Wednesday, March 31, 2010

CHICO TRUJILLO - Chico De oro (Barbes Records, 2010)

I'm happy to be the first one to announce the US debut of Chilean cumbia legends Chico Trujillo. We've spend many posts on this blog talking about the roots and evolution of new cumbia, mostly focusing on Mexico, Argentina and Colombia, but very little we talked about Chilean cumbia.
To be honest, the reason for that is that I personally know very little about Chilean cumbia. I do know cumbia is a very popular rhythm that's present at virtually every Chilean party, and I know Argentine cumbia artists are very well received by the Chilean listeners. But there hasn't been any exports of Chilean cumbia that managed to cross over to the international market. Well, that's about to change. Chico Trujillo has been already making noise in Europe and now it's time to bring their joyful, energetic, party music to the US.
To be released on May 11th by Barbes Records, the same guys from New York who a few years ago unleashed the chicha fever by introducing Americans to psychedelic Peruvian cumbia, Chico De Oro will be the first release of Chico Trujillo for this market and yes, it will be followed by a tour that you don't wanna miss. It's actually a compilation of some of their best songs from their previous four albums, about half of them are original compositions, the other half are versions of old-school 60's and 70's Colombian cumbias with a Chilean twist (hence their tag: "Cumbia Chilombiana").
Chico Trujillo's approach to cumbia comes from the thirdworldist mestizo ska/punk perspective, similar to the Argentinean band Agrupación Mamanis which we covered here before. Imagine if Mano Negra, Todos Tus Muertos or Los Auténticos Decadentes decided to form a cumbia band as a side project, to play nostalgic old party songs with an ironic sense of humor. That's pretty much Chico Trujillo: a party band, with attitude.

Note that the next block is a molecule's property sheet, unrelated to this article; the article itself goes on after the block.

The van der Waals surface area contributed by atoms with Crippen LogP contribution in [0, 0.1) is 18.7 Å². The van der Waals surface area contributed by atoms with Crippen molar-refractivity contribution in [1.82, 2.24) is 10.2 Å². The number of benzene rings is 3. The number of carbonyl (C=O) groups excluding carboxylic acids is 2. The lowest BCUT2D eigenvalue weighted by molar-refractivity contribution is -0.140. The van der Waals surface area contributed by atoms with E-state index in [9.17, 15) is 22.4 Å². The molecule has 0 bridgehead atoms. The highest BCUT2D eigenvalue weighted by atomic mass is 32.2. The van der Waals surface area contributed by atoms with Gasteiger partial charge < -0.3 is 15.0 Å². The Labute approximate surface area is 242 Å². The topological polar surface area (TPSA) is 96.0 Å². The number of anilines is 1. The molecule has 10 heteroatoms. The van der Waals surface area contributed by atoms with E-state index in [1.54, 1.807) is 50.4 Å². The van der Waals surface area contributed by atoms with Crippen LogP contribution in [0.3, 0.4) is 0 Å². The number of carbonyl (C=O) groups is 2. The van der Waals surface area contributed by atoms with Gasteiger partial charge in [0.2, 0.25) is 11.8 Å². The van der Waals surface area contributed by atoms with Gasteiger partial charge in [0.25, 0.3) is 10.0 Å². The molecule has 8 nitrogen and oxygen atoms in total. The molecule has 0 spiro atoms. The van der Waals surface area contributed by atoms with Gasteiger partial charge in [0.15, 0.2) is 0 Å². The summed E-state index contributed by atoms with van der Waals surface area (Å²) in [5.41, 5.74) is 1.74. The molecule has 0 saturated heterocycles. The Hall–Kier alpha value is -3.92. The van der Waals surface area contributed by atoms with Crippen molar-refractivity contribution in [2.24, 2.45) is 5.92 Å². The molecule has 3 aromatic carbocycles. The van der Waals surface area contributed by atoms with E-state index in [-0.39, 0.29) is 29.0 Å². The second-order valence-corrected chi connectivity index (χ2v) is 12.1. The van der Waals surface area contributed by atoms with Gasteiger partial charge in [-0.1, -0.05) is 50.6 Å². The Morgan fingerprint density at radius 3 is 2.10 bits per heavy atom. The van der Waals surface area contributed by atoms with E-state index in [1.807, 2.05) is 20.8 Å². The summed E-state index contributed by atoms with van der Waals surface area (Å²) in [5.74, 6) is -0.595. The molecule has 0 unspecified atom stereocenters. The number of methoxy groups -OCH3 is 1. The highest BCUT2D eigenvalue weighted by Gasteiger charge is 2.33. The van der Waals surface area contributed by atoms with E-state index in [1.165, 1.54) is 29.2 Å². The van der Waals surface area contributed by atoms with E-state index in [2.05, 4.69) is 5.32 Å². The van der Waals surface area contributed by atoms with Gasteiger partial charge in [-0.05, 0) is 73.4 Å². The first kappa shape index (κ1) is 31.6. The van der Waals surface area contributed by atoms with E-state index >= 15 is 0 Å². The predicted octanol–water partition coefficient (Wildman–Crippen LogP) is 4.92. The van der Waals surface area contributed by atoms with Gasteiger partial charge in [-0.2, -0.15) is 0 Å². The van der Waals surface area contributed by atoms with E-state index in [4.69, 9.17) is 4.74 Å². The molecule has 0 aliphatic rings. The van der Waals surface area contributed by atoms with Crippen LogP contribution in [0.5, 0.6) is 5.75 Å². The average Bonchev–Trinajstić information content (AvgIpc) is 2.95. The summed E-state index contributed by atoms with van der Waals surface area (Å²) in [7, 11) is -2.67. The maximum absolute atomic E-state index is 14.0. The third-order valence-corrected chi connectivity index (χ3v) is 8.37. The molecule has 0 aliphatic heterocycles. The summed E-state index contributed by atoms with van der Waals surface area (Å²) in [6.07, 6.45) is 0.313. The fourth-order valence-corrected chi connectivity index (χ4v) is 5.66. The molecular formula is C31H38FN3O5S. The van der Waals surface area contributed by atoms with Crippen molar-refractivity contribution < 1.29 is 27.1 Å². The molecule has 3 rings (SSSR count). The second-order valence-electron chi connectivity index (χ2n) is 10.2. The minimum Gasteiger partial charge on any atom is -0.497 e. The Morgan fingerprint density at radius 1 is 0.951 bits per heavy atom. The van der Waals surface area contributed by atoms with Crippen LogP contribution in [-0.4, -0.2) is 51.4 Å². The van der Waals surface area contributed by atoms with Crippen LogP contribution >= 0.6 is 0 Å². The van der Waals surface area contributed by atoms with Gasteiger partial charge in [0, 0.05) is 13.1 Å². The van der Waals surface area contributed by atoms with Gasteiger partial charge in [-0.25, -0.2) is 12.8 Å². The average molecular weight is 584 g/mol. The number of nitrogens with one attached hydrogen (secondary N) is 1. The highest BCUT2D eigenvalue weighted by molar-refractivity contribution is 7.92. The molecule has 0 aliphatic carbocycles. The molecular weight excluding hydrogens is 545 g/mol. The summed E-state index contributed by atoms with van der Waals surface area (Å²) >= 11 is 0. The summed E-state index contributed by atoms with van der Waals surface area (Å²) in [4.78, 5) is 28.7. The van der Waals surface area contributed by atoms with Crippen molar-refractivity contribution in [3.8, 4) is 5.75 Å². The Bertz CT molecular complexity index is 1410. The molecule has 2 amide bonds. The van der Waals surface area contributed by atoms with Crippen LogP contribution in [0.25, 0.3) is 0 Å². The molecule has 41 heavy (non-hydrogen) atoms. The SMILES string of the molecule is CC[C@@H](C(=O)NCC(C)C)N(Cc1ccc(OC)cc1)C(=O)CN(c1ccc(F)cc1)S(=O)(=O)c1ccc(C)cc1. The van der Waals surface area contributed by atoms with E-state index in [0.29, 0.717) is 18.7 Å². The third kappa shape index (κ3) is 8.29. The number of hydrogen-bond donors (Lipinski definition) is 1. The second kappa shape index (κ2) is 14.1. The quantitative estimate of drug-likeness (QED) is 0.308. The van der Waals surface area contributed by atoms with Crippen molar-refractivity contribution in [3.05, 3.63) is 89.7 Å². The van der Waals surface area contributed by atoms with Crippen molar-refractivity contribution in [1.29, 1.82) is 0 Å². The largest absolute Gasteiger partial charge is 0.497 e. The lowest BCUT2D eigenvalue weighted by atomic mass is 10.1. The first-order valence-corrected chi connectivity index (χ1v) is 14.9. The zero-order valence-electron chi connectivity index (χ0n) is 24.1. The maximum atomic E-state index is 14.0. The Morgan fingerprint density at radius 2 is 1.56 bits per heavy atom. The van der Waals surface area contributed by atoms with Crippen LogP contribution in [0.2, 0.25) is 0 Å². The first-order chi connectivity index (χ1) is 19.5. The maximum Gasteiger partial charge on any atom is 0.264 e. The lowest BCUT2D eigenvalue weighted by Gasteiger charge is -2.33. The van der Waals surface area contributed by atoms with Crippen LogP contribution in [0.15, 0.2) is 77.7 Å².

And judging by their music I bet they have no trouble turning any sleepy concert into a huge cumbia moshpit.
Tour dates to be announced soon!

Tuesday, March 30, 2010

The Spanish Rap Paradox

I was born with a strange superpower: I can see the negative side of everything right away. You know that already if you read my record reviews, right? But it goes further, you present me with any hypothetical scenario and in a couple of milliseconds I'll point out all the potential factors that could eventually lead it to its failure. It gets frustrating sometimes and people (friends, business partners and especially bosses) have hated me based on this uncanny skill many times. But I can't help it, you throw me one great business idea and even if there's 99% chances of success I'll first point out the 1% possibility of misfortune.
So, when I was backstage with Anita Tijoux the other night and she asked me what was my take on the US market situation for her brand of positive, smart, politically conscious rap... in Spanish, all that came out of my mouth were predictions of utter frustration and deceit. Not because I want her album to fail, because of course, there's almost nothing I'd like more than seeing her becoming a huge international act touring the US's biggest music festivals and making significant record sales so then I'll be able to rub it on all your faces and say "I told you so, bitches!" I acknowledge that she's an extremely talented artist and has infinite possibilities of success but when I confront her music with the sad reality of the ultra-segregated American music market I get depressed thinking of all the potential thousands of people that would probably enjoy her music and will probably never find out about it.


You see, ten years ago I too came to the US with the naive intention of spreading the good news of a Latin America and Spain-based movement of good, progressive, intelligent Spanish language rap. I witnessed its birth in the mid-nineties and I followed it while growing up and developing, getting its own personality, with different qualities in each country, until reaching maturity by the end of that decade. I thought moving on to the United States was the obvious next step in Spanish rap evolution, considering the ever-increasing amount of Latino immigrants and their close exposure to hip-hop culture in its place of birth.